To celebrate this in a small way, I have changed the graphic in the banner above to a section of corrected page from the third draft of …and that’s the end of the news. There may or may not be other surprises and releases, but I’m going to leave things at this for the time being. After all, I have a lot of work to do right now.

The Chapter Chapter

Yesterday an e-mail came from a friend who is making her way through writing her first novel. She told me that while checking up on her chapter lengths, she found the following numbers:

Chapter 1 – 5200
Chapter 2 – 3600
Chapter 3 – 3600
Chapter 4 – 1870
Chapter 5 – 2200

She said she was torn between splitting chapter one in half or combining chapters 4 and 5. The former is what she chose to do, putting in the change at a natural scene break in the first chapter, giving her chapters of 2600, 2600, 3600, 3600, 1870, and 2200 words.

Then she asked me how I determine where to break chapters.

Since I work primarily in plot-driven works, I use what I guess could be called the dramatic arc method of determining the chapter break. That is, the break comes at a high point in the story, perhaps right before a climax of some kind. This has the happy effect of making readers want to continue reading, to start the next chapter even though in purely physical terms they have come to a good place to stop.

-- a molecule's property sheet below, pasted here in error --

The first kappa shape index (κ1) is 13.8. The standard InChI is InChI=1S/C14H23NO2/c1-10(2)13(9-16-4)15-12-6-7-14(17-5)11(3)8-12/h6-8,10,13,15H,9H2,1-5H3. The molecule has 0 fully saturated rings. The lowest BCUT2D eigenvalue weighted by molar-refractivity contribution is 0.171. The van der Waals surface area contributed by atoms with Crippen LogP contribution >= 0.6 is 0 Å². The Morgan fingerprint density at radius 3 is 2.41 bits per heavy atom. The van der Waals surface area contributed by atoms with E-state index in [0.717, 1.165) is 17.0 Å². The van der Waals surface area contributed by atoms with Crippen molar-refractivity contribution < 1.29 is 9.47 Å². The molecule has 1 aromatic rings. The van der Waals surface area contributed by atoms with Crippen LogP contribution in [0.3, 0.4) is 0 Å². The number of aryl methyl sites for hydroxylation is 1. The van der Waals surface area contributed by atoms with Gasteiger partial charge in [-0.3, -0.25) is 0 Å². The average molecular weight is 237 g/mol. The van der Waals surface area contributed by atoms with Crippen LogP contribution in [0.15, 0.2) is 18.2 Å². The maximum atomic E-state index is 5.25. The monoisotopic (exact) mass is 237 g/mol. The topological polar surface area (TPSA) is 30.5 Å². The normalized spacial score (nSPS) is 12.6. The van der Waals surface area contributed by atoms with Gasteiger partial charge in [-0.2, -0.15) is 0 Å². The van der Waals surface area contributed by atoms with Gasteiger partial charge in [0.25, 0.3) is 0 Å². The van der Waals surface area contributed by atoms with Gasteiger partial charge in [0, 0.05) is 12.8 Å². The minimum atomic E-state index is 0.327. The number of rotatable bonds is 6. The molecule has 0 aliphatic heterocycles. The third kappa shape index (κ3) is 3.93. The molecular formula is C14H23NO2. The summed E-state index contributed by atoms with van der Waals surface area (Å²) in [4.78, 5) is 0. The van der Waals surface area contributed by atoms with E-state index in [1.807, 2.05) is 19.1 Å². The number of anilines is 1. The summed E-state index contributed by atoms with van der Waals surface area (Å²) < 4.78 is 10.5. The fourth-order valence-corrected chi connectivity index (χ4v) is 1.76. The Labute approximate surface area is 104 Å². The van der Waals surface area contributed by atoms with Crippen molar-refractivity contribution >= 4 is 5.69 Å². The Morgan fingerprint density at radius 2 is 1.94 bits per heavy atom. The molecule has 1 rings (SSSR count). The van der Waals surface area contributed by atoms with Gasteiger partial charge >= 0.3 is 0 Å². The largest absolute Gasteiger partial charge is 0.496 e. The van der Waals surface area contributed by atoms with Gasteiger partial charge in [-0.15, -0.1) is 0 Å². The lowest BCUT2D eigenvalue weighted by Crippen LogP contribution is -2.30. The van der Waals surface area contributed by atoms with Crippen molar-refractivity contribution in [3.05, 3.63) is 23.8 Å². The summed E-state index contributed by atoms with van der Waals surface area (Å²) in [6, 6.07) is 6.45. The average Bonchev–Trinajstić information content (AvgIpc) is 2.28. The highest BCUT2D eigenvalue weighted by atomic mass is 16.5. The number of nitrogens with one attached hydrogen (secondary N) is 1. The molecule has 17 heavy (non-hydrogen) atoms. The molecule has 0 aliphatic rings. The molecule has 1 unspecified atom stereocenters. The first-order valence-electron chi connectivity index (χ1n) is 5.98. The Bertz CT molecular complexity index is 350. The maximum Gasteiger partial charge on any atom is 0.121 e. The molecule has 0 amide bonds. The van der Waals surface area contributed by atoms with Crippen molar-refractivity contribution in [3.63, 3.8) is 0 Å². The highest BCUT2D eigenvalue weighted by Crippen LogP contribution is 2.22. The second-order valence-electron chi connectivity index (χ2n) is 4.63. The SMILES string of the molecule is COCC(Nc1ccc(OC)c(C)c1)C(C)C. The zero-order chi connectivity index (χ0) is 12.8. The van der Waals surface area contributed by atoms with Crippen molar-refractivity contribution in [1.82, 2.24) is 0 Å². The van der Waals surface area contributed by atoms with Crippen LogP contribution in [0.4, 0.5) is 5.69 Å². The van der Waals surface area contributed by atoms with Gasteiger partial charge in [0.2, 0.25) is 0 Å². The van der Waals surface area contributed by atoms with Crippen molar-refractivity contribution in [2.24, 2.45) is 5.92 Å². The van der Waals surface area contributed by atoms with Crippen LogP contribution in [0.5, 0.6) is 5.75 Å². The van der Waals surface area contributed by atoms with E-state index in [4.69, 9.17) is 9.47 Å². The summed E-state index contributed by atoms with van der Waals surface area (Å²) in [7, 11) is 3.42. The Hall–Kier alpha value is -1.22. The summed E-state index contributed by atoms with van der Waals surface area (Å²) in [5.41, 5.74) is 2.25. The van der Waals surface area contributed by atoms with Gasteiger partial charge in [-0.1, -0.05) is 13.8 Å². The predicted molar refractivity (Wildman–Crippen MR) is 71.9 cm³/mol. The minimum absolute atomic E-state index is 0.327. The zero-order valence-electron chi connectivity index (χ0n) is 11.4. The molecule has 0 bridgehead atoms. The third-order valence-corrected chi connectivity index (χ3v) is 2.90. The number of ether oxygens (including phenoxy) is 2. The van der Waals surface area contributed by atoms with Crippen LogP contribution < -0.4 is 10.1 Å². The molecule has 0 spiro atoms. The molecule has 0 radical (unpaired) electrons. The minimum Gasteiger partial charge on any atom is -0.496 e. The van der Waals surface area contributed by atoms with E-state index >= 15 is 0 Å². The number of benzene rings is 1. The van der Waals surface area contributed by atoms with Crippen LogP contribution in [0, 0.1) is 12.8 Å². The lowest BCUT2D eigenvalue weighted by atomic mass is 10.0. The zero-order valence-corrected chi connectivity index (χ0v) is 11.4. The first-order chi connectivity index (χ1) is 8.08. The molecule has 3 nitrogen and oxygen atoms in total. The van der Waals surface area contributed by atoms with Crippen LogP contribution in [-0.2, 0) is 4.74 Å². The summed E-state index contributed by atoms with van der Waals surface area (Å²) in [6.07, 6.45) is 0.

And it works. I have had people tell me that they stayed up all night finishing one of my books, or that they were late to work because they wanted to read just one more chapter, and that led to another chapter, then another, and another…

(Hint: if you want to stop reading one of my books, you’d better slide the bookmark in at the middle of a chapter. If you wait for the break, odds are long that I’m not going to give you the chance to put it down.)

Now my friend is writing a mystery, more of a procedural novel, so the idea of trying to end each chapter on some kind of a cliffhanger obviously isn’t going to work (it also wouldn’t settle well for, say, a romance, where the body count is substantially lower than a typical JCF novel). That still doesn’t mean she can’t stop her chapters at some kind of dramatic turning point in the story, whether it’s somebody getting off of a bus in a strange town or the end of a day that has been wearying and brutal. Not every chapter has to end on something momentous, but it should serve in some way as the lead-in to what is to come next.